How Does Wearing Yoga Pants Affect Women's Success at Work?

A new study weighs in on the debate about women wearing yoga pants at work.

Posted Dec 17, 2019

In a December 2019 Atlantic Monthly article, author Olga Khazan raises the question of whether it’s “weird” to wear yoga leggings to work. Khazan points to the many virtues of leggings versus regular trousers and describes her first day of wearing them to work as “magical.” She “felt freer, like I was dancing through my duties, rather than trudging through them encased in polyester and wool.” Yet, in her workplace, “leggings are not part of this world.” Noting the unfairness of this all, she goes on to comment that “Women already have to deal with a persistent pay gap, gendered stereotypes about our personalities, and expectations to apply an assortment of powders to our faces every morning. At least give us stretchy pants to endure it all in.”

Khazan’s articulate summary of the vices and virtues of leggings in the world of work may touch a resonant chord in you if you’re one of the many women who has struggled with this question. You may have decided to take the risk when hurriedly putting your outfit of leggings and a top together one morning, only to spend the rest of the day full of regret and embarrassment. As in Khazan’s experience, perhaps you made this choice on the very day that important people decided to drop in for a surprise visit to your unit. Have you put your professional image in jeopardy forever all for the sake of comfort?

To help guide you in such clothing crises in the future, consider the findings of a new study by George Mason University’s Veronica Gilrane and colleagues investigating what happens to women in the male-dominated fields of science, technology, engineering, and mathematics (STEM) as they attempt to manage the impressions they make on their colleagues. Gilrane et al. point out that people hold “metastereotypes” about women, or “beliefs regarding the stereotype that outgroup members hold about his or her own group." Theoretically, leggings as part of such metastereotypes have the potential to create doubts within a women’s mind about whether she is looking too feminine by accentuating the lower portion of her body. What is particularly fascinating about the clothing choices a woman in STEM might adopt is that, at least in academia, there are very few prohibitions on the apparel their male colleagues might don. The guys might show up to work in “business casual,” but they are just as likely to either teach their courses or work in their labs in “weekend casual” without being viewed as less competent or unprofessional.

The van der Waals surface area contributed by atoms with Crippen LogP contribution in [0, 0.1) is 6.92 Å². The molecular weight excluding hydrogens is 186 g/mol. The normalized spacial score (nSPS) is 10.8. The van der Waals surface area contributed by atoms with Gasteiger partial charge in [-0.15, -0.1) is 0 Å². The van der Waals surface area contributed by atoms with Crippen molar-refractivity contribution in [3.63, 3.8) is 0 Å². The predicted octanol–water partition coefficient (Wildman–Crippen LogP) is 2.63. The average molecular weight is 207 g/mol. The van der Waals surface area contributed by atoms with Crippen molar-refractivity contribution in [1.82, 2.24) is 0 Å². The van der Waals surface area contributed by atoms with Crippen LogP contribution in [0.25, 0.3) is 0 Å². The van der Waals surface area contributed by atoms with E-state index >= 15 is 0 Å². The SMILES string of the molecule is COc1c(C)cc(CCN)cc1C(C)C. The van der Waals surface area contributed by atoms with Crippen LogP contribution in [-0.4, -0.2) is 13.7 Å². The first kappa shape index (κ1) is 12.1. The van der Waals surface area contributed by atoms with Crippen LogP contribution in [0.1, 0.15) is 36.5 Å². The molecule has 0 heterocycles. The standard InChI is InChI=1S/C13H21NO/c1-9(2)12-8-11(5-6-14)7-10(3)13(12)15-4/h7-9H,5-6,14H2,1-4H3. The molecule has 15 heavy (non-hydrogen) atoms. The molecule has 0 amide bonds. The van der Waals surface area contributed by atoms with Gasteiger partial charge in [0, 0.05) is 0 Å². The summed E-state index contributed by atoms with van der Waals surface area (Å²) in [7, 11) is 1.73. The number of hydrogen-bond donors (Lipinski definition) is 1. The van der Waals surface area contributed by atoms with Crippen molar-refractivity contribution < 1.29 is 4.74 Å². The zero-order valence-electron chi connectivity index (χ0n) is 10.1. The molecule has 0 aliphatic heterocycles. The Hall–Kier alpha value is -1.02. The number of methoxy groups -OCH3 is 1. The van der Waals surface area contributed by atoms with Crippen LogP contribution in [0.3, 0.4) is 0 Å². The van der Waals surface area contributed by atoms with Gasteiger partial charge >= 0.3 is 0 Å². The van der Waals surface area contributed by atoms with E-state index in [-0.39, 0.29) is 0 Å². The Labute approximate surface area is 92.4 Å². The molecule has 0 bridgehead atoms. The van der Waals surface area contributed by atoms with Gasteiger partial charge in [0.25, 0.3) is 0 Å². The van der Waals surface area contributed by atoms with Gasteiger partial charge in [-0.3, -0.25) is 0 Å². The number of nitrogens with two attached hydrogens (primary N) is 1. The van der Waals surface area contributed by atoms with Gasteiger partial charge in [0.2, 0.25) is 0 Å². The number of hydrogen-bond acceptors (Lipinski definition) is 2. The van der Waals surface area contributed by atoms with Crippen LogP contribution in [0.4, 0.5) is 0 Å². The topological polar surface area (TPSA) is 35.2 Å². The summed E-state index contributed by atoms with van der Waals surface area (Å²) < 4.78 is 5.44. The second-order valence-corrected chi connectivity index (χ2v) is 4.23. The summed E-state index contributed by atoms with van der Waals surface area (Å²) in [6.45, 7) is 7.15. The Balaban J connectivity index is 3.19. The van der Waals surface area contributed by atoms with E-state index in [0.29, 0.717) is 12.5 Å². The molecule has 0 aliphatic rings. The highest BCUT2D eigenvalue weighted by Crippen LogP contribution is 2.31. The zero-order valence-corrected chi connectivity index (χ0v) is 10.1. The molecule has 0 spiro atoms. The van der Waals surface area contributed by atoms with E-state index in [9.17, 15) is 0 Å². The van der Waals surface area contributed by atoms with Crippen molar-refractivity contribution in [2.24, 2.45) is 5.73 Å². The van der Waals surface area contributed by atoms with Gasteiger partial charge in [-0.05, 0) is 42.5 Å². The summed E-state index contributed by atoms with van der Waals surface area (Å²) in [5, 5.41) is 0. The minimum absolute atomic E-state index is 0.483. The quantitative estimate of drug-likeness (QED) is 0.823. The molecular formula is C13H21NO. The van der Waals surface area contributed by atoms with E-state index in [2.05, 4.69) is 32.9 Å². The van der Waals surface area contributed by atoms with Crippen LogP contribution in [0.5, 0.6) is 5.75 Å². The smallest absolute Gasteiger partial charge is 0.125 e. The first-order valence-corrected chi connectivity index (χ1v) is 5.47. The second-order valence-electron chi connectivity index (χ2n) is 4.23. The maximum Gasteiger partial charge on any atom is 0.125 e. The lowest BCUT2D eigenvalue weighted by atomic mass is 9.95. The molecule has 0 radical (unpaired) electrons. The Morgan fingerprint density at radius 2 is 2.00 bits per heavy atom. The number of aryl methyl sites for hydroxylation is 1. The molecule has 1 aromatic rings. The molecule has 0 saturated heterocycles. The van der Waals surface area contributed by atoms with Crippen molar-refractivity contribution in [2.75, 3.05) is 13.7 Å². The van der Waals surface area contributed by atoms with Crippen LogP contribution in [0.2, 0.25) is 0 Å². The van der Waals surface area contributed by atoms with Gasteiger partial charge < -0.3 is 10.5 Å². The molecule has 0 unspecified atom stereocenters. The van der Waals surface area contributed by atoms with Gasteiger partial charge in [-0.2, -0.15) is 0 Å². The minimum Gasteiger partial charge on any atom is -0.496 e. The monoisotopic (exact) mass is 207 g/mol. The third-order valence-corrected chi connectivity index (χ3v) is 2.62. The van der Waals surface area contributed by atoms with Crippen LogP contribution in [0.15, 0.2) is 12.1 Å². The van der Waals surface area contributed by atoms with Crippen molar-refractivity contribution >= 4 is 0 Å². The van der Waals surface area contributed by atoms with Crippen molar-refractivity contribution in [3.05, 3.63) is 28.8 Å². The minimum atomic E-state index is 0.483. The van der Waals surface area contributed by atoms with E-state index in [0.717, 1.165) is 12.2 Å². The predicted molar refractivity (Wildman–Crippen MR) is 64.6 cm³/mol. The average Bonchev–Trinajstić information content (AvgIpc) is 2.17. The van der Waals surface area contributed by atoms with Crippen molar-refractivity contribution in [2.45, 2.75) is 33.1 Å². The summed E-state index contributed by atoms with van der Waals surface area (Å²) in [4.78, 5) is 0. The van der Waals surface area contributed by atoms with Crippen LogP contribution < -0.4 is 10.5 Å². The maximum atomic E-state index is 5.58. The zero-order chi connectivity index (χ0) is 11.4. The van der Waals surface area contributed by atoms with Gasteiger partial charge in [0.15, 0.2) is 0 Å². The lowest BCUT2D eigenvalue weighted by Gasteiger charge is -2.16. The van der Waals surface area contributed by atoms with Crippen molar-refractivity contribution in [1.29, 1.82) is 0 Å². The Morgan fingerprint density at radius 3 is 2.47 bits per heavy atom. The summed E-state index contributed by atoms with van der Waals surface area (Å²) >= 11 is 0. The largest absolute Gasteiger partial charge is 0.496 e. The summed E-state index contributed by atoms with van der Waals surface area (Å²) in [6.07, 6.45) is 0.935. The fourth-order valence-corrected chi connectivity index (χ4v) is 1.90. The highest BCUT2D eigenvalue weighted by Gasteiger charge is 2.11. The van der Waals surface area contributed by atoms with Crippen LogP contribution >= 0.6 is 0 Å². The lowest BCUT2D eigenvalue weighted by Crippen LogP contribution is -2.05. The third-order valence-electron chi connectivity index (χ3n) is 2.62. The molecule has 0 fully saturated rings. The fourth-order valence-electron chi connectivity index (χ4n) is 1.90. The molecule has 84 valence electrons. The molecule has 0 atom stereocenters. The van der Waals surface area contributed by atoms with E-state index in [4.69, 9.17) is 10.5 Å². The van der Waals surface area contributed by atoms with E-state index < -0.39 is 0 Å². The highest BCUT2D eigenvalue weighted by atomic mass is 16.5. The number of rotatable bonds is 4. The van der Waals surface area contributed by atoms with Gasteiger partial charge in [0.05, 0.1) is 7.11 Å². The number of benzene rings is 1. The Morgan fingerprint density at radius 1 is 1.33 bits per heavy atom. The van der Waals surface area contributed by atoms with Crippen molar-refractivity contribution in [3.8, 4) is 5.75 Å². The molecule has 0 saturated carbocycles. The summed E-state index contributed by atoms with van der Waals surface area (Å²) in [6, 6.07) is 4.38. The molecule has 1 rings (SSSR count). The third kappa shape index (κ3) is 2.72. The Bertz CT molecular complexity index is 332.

Female STEM faculty members, as Gilrane and her colleagues point out, have long been the target of gender stereotypes, affecting their earning potential, career advancement, and even ability to secure outside funding to support their research. Female STEM academics face struggles within their own minds as well between fulfilling the expectations by others that they be “feminine and warm,” but also to be “masculine and objective." Women who somehow manage to avoid being held back by gender stereotypes may be seen, the authors go on to note, as “highly competent, yet cold." One way that women can finesse this dilemma is to use impression management tactics in which they ingratiate themselves to others by being particularly nice,  a likely strategy if they hold the metastereotype that views women in STEM as being too “masculine.” If, conversely, their metastereotype is that they believe women in STEM are regarded by others too “feminine,” they will use the more masculine strategy of self-promotion to downplay the warmth and try to project an outward identity that emphasizes their competence.